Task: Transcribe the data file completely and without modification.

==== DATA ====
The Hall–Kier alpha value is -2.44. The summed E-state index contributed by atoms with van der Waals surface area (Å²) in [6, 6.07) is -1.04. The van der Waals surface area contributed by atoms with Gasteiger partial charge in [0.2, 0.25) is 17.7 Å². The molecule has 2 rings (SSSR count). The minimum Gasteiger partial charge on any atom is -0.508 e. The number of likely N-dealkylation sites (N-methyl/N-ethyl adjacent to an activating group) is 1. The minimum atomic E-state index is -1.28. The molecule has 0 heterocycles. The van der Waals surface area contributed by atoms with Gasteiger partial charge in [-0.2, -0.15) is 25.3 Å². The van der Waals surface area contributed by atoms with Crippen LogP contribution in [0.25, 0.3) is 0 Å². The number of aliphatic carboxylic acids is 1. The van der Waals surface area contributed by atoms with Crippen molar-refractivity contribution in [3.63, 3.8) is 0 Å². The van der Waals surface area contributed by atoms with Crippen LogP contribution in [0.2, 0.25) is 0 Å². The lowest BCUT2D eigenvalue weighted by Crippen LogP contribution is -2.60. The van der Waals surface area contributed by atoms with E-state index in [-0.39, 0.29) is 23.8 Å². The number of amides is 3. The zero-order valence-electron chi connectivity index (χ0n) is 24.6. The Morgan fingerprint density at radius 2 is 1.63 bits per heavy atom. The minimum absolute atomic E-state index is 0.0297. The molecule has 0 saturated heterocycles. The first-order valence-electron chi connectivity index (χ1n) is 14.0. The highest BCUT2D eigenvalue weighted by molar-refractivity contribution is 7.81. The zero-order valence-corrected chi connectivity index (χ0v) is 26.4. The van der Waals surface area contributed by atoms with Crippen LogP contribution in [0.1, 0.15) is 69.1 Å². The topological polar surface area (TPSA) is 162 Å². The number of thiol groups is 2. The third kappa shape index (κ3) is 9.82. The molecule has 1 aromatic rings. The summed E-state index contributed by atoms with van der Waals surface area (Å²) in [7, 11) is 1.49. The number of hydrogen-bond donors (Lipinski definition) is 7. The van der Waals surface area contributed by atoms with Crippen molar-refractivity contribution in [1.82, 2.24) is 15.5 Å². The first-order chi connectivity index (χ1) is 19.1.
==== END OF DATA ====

The Hall–Kier alpha value is -2.44. The summed E-state index contributed by atoms with van der Waals surface area (Å²) in [6, 6.07) is -1.04. The van der Waals surface area contributed by atoms with Gasteiger partial charge in [0.2, 0.25) is 17.7 Å². The molecule has 2 rings (SSSR count). The minimum Gasteiger partial charge on any atom is -0.508 e. The number of likely N-dealkylation sites (N-methyl/N-ethyl adjacent to an activating group) is 1. The minimum atomic E-state index is -1.28. The molecule has 0 heterocycles. The van der Waals surface area contributed by atoms with Gasteiger partial charge in [-0.2, -0.15) is 25.3 Å². The van der Waals surface area contributed by atoms with Crippen LogP contribution in [0.25, 0.3) is 0 Å². The number of aliphatic carboxylic acids is 1. The van der Waals surface area contributed by atoms with Crippen molar-refractivity contribution in [3.63, 3.8) is 0 Å². The van der Waals surface area contributed by atoms with Crippen LogP contribution in [0.2, 0.25) is 0 Å². The lowest BCUT2D eigenvalue weighted by Crippen LogP contribution is -2.60. The van der Waals surface area contributed by atoms with E-state index in [-0.39, 0.29) is 23.8 Å². The number of amides is 3. The zero-order valence-electron chi connectivity index (χ0n) is 24.6. The Morgan fingerprint density at radius 2 is 1.63 bits per heavy atom. The minimum absolute atomic E-state index is 0.0297. The molecule has 0 saturated heterocycles. The first-order valence-electron chi connectivity index (χ1n) is 14.0. The highest BCUT2D eigenvalue weighted by molar-refractivity contribution is 7.81. The zero-order valence-corrected chi connectivity index (χ0v) is 26.4. The van der Waals surface area contributed by atoms with Crippen LogP contribution in [0.1, 0.15) is 69.1 Å². The topological polar surface area (TPSA) is 162 Å². The number of thiol groups is 2. The third kappa shape index (κ3) is 9.82. The molecule has 1 aromatic rings. The summed E-state index contributed by atoms with van der Waals surface area (Å²) in [7, 11) is 1.49. The number of hydrogen-bond donors (Lipinski definition) is 7. The van der Waals surface area contributed by atoms with Crippen molar-refractivity contribution in [1.82, 2.24) is 15.5 Å². The first-order chi connectivity index (χ1) is 19.1.